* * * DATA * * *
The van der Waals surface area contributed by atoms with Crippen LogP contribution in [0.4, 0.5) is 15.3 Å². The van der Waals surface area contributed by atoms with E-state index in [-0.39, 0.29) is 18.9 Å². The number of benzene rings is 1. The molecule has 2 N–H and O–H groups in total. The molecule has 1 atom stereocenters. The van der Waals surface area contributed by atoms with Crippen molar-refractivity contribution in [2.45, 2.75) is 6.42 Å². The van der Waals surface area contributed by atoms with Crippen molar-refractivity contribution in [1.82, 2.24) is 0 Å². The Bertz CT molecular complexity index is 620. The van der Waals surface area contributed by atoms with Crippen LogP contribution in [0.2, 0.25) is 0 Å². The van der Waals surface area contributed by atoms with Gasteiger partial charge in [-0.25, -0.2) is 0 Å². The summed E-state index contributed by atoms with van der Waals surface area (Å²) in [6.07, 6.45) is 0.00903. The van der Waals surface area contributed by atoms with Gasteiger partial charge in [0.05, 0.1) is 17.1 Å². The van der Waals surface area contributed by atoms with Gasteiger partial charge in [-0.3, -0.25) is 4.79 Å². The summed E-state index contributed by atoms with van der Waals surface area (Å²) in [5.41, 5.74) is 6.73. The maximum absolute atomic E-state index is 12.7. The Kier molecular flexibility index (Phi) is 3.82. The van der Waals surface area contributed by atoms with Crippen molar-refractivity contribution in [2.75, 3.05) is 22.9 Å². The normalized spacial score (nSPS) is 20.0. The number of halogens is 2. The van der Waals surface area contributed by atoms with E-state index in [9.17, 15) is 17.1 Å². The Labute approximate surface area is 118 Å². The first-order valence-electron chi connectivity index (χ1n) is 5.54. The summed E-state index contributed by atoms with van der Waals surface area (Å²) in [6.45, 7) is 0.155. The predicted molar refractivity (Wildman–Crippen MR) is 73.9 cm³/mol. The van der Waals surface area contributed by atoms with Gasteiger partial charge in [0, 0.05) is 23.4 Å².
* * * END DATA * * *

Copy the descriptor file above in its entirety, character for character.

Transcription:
The van der Waals surface area contributed by atoms with Crippen LogP contribution in [0.4, 0.5) is 15.3 Å². The van der Waals surface area contributed by atoms with E-state index in [-0.39, 0.29) is 18.9 Å². The number of benzene rings is 1. The molecule has 2 N–H and O–H groups in total. The molecule has 1 atom stereocenters. The van der Waals surface area contributed by atoms with Crippen molar-refractivity contribution in [2.45, 2.75) is 6.42 Å². The van der Waals surface area contributed by atoms with Crippen molar-refractivity contribution in [1.82, 2.24) is 0 Å². The Bertz CT molecular complexity index is 620. The van der Waals surface area contributed by atoms with Crippen LogP contribution in [0.2, 0.25) is 0 Å². The van der Waals surface area contributed by atoms with Gasteiger partial charge in [-0.25, -0.2) is 0 Å². The summed E-state index contributed by atoms with van der Waals surface area (Å²) in [6.07, 6.45) is 0.00903. The van der Waals surface area contributed by atoms with Gasteiger partial charge in [0.05, 0.1) is 17.1 Å². The van der Waals surface area contributed by atoms with Gasteiger partial charge in [-0.3, -0.25) is 4.79 Å². The summed E-state index contributed by atoms with van der Waals surface area (Å²) in [5.41, 5.74) is 6.73. The maximum absolute atomic E-state index is 12.7. The Kier molecular flexibility index (Phi) is 3.82. The van der Waals surface area contributed by atoms with Crippen molar-refractivity contribution in [2.75, 3.05) is 22.9 Å². The normalized spacial score (nSPS) is 20.0. The number of halogens is 2. The van der Waals surface area contributed by atoms with E-state index in [9.17, 15) is 17.1 Å². The Labute approximate surface area is 118 Å². The first-order valence-electron chi connectivity index (χ1n) is 5.54. The summed E-state index contributed by atoms with van der Waals surface area (Å²) in [6.45, 7) is 0.155. The predicted molar refractivity (Wildman–Crippen MR) is 73.9 cm³/mol. The van der Waals surface area contributed by atoms with Gasteiger partial charge in [0, 0.05) is 23.4 Å².